Russell Simmons is still vegan, still rules »
I love Russell Simmons but I grew up a hip-hopper so it’s kind of a given. But you better believe I love him even more now that I’m vegan. CNN’s Eatocracy interviewed him all about his vegan diet and it’s great and he’s the best! Here’s an excerpt:
I feel better. My friends say I look better. All that’s true. But I’m a vegan for compassionate reasons.
Like I said, for the planet and for the Karma. It’s to not cause too much harm. The first part of every scripture, in terms of the science that they give for happiness, is to not cause harm. You gain happiness by eliminating or relieving suffering. You want to relieve suffering; you don’t want to be the cause. If all the oil is being used—beside what the army is using—in the manufacturing of food, we’re fighting wars over your diet. It sounds like a big stretch but it’s not when you find out the amount of oil that you use. Then you think about the global warming issue, and you think about the 15 billion animals that are born into suffering.
OMJesus do you love it? You love it.
I don’t believe in much, but what do you guys think about karma? I know we throw the word around and it prob doesn’t mean exactly what we think, but in the way it’s used popularly, what do you think? You think vegans have better karma? I don’t know; I know I do feel better about myself so I’d have to agree with his “gain happiness” statement. It makes me happy that I’m not contributing to suffering (or at least contributing as little as I can) and that I can function beyond the “but cheese is good” mentality.
He also talks about how great Tofutti Cuties are: “You can’t beat a Tofutti Cutie. You frontin’ if you say so.” TRUTH.
[via Vegetarian Star!]
Review: Maggie Mudd! »
One time when I thought I was giving up sweets for Lent, before I realized that because no one holds me to particular religious beliefs anymore, I don’t have to go through the motions of abiding by the behavioral dictates of a particular time of year (sorry, Jesus; I’m done), my boyfriend took me to Maggie Mudd for one last stomach-filling sugar binge, ostensibly to tide me over until Palm Sunday.
During dinner, I had the aforementioned epiphany, leading my boyfriend to note that this was not getting me out of an enormous ice cream sundae. As if I needed to be talked into it. What’s up, gluttony. We ate at a mediocre Italian place up the street (review to come later, mediocre Italian place with a misleading menu), and then walked down the Cortland Street hill a bit to the teeny little nook that is Maggie Mudd’s storefront.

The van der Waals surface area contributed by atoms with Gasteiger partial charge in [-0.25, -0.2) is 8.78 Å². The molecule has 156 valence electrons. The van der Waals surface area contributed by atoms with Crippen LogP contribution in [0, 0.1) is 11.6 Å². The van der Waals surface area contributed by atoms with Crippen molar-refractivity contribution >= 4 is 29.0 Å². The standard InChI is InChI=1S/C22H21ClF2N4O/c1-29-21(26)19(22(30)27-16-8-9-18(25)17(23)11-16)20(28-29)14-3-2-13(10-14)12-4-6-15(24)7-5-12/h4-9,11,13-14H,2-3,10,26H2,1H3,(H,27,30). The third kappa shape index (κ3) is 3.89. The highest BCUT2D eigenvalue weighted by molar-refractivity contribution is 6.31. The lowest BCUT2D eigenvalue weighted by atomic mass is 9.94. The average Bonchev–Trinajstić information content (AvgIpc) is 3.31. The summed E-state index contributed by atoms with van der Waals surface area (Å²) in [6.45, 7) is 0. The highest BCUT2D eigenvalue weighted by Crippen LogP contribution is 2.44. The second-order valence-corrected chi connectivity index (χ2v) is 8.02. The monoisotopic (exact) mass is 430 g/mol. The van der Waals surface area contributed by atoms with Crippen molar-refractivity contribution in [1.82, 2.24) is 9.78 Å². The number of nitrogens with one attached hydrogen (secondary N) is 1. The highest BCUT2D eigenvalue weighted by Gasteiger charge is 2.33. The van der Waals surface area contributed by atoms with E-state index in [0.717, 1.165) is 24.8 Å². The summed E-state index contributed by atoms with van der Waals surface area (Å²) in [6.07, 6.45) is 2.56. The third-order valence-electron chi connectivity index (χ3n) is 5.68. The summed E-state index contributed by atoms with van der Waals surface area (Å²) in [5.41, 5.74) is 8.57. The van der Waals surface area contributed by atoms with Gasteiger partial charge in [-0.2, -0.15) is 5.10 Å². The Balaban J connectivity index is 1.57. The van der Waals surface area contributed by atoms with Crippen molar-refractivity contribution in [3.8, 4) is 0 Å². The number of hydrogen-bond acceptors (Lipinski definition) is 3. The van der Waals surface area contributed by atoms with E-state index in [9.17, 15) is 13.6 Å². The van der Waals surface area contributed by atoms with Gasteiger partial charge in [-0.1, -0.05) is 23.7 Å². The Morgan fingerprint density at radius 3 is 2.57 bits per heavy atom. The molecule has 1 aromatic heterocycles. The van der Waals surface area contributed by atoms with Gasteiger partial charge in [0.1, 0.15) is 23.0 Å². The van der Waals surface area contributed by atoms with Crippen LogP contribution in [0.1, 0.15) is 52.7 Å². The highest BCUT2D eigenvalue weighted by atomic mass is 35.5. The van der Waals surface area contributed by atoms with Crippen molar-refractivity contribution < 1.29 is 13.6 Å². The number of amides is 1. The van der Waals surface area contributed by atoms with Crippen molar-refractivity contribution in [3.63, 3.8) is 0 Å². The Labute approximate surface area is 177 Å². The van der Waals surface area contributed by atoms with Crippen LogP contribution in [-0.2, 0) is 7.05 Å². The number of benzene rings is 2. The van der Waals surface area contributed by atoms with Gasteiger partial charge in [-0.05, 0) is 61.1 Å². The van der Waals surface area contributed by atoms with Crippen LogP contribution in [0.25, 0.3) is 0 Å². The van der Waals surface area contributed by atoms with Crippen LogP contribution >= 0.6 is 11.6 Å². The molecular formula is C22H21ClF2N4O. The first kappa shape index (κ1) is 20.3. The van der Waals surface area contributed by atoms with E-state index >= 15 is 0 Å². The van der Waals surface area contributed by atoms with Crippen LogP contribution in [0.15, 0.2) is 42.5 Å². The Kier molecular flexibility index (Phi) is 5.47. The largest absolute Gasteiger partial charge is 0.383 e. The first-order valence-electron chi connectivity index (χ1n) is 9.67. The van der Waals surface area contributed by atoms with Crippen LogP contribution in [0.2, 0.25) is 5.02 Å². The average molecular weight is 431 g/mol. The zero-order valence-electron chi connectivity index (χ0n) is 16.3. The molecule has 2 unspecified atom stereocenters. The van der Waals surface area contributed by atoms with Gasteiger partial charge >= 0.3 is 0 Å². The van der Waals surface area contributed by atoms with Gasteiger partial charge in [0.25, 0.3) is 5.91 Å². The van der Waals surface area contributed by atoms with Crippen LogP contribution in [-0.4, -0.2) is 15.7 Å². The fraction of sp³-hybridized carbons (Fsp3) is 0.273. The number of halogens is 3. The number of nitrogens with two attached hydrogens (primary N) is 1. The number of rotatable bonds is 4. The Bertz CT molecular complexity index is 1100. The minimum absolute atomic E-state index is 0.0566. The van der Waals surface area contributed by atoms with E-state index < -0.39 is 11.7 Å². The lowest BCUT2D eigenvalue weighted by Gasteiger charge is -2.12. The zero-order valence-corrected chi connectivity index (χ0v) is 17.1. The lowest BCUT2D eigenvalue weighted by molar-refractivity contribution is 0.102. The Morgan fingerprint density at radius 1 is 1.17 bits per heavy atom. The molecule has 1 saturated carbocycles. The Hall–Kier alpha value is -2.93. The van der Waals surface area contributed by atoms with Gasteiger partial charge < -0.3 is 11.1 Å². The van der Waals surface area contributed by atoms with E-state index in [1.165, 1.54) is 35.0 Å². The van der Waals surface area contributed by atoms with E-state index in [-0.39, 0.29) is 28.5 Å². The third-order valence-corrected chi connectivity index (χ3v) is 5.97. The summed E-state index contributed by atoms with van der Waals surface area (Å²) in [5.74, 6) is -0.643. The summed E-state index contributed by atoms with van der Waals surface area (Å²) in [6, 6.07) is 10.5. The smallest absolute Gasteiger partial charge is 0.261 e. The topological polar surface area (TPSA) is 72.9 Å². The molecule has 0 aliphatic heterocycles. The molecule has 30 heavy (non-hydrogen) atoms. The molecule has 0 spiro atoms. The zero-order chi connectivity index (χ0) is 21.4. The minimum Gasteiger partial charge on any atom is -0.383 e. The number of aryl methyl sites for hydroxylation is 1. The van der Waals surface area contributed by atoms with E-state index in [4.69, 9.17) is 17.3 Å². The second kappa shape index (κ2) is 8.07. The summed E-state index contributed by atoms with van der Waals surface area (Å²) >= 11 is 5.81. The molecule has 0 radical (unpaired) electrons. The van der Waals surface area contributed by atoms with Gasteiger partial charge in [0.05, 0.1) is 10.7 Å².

We walked in, and we stared. We stared and stared and stared. Look, I said, Look at all the sundaes they can make vegan! Look at all the varieties of soy- and coconut-milk ice cream! O the anticipation. Nationally available vegan ice cream is generally, well, off. If it doesn’t have a weird soy aftertaste, it’s grainy, or more icy than creamy, or any other of the myriad problems you can have with food imitation. The best soy-cream product I’d had before our venture to Bernal Heights was Tofutti Cuties, and those things are so full of weird chemicals and saturated fats you might as well be eating Kraft Dinner with a bacon spoon.
Right, so, the flavors, they seemed limitless. The sundaes, decadent. I had the Tarmack, a peanut-butter-chocolate-cookie bits concoction with peanut butter and chocolate syrups. I couldn’t finish it, though heaven knows I wanted to. I let my boyfriend slurp up the last melty bits of it and wished I were as bottomless a pit.
Their lemon-poppyseed coconut-milk-based ice cream is perfection in the realm of non-sorbet frozen citrus desserts. They make the (blessedly) vegan waffle cones in front of you so they are hot when you get them and cool and harden in your hand while the ice cream gently melts.
Minus points for the “non-dairy” whipped topping, which seemed suspect. Of course it could have been the gorging that gave me and my boyfriend both upset stomachs, but you never know with dairy. It’s sneaky and totally out to get you. Plus points for the pints being (nearly) as good as the ice cream in-house. Minus points to every grocery store that doesn’t carry it, though I don’t think that’s Maggie Mudd’s fault. Minus points to their in-store packed pints costing an exorbitant $7—is a pint of a commercially unavailable flavor like fresh blueberry worth that much? A million billion plus points for their cakes, which are endlessly customizable, reasonably priced, and quite lovely.
[photo by Friend of Vegansaurus Melisser, the Urban Housewife!]